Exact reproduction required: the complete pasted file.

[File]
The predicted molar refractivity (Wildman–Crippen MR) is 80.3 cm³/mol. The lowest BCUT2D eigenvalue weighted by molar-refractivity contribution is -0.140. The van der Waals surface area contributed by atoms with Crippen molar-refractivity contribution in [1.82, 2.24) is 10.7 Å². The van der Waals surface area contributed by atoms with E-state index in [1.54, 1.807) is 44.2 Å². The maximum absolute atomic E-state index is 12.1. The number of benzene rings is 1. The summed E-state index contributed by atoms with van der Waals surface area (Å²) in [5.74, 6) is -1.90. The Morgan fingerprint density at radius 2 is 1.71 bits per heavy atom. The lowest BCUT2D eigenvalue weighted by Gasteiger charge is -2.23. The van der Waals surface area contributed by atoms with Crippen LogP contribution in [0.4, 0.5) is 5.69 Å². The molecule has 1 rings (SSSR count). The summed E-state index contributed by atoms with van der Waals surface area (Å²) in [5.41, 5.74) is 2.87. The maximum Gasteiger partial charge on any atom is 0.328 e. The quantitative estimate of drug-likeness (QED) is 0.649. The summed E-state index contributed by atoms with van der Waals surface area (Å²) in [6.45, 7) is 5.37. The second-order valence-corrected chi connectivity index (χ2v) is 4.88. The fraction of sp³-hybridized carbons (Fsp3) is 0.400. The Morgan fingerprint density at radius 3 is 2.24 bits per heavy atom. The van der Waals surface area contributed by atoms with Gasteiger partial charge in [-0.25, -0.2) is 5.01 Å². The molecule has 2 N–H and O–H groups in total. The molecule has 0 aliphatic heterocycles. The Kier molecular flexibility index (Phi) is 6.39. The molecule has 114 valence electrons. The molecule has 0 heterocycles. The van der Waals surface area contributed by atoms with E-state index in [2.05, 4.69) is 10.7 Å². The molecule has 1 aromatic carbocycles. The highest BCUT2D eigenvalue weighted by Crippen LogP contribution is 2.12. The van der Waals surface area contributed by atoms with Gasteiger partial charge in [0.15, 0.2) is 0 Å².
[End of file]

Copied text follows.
The predicted molar refractivity (Wildman–Crippen MR) is 80.3 cm³/mol. The lowest BCUT2D eigenvalue weighted by molar-refractivity contribution is -0.140. The van der Waals surface area contributed by atoms with Crippen molar-refractivity contribution in [1.82, 2.24) is 10.7 Å². The van der Waals surface area contributed by atoms with E-state index in [1.54, 1.807) is 44.2 Å². The maximum absolute atomic E-state index is 12.1. The number of benzene rings is 1. The summed E-state index contributed by atoms with van der Waals surface area (Å²) in [5.74, 6) is -1.90. The Morgan fingerprint density at radius 2 is 1.71 bits per heavy atom. The lowest BCUT2D eigenvalue weighted by Gasteiger charge is -2.23. The van der Waals surface area contributed by atoms with Crippen LogP contribution in [0.4, 0.5) is 5.69 Å². The molecule has 1 rings (SSSR count). The summed E-state index contributed by atoms with van der Waals surface area (Å²) in [5.41, 5.74) is 2.87. The maximum Gasteiger partial charge on any atom is 0.328 e. The quantitative estimate of drug-likeness (QED) is 0.649. The summed E-state index contributed by atoms with van der Waals surface area (Å²) in [6.45, 7) is 5.37. The second-order valence-corrected chi connectivity index (χ2v) is 4.88. The fraction of sp³-hybridized carbons (Fsp3) is 0.400. The Morgan fingerprint density at radius 3 is 2.24 bits per heavy atom. The van der Waals surface area contributed by atoms with Gasteiger partial charge in [-0.25, -0.2) is 5.01 Å². The molecule has 2 N–H and O–H groups in total. The molecule has 0 aliphatic heterocycles. The Kier molecular flexibility index (Phi) is 6.39. The molecule has 114 valence electrons. The molecule has 0 heterocycles. The van der Waals surface area contributed by atoms with E-state index in [2.05, 4.69) is 10.7 Å². The molecule has 1 aromatic carbocycles. The highest BCUT2D eigenvalue weighted by Crippen LogP contribution is 2.12. The van der Waals surface area contributed by atoms with Gasteiger partial charge in [0.15, 0.2) is 0 Å².